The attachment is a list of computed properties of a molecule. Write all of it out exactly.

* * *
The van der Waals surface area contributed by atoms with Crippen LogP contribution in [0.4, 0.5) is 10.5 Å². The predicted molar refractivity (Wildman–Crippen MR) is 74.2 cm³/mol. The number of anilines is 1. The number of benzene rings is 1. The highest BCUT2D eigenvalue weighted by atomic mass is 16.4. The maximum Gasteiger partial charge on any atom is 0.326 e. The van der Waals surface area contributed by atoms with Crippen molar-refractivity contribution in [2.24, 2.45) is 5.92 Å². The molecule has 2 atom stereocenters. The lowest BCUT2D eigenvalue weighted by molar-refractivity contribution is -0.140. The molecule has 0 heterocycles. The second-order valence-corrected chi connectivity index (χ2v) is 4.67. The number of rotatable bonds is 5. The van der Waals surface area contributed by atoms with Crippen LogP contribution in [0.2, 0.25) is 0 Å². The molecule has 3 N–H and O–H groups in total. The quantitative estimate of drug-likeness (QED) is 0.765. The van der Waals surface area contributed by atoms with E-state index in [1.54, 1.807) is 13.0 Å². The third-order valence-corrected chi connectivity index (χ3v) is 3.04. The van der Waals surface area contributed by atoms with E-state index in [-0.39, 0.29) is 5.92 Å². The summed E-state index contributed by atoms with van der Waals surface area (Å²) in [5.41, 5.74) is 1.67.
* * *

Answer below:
The van der Waals surface area contributed by atoms with Crippen LogP contribution in [0.4, 0.5) is 10.5 Å². The predicted molar refractivity (Wildman–Crippen MR) is 74.2 cm³/mol. The number of anilines is 1. The number of benzene rings is 1. The highest BCUT2D eigenvalue weighted by atomic mass is 16.4. The maximum Gasteiger partial charge on any atom is 0.326 e. The van der Waals surface area contributed by atoms with Crippen molar-refractivity contribution in [2.24, 2.45) is 5.92 Å². The molecule has 2 atom stereocenters. The lowest BCUT2D eigenvalue weighted by molar-refractivity contribution is -0.140. The molecule has 0 heterocycles. The second-order valence-corrected chi connectivity index (χ2v) is 4.67. The number of rotatable bonds is 5. The van der Waals surface area contributed by atoms with Crippen LogP contribution in [0.2, 0.25) is 0 Å². The molecule has 3 N–H and O–H groups in total. The quantitative estimate of drug-likeness (QED) is 0.765. The van der Waals surface area contributed by atoms with E-state index in [1.54, 1.807) is 13.0 Å². The third-order valence-corrected chi connectivity index (χ3v) is 3.04. The van der Waals surface area contributed by atoms with E-state index in [-0.39, 0.29) is 5.92 Å². The summed E-state index contributed by atoms with van der Waals surface area (Å²) in [5.41, 5.74) is 1.67.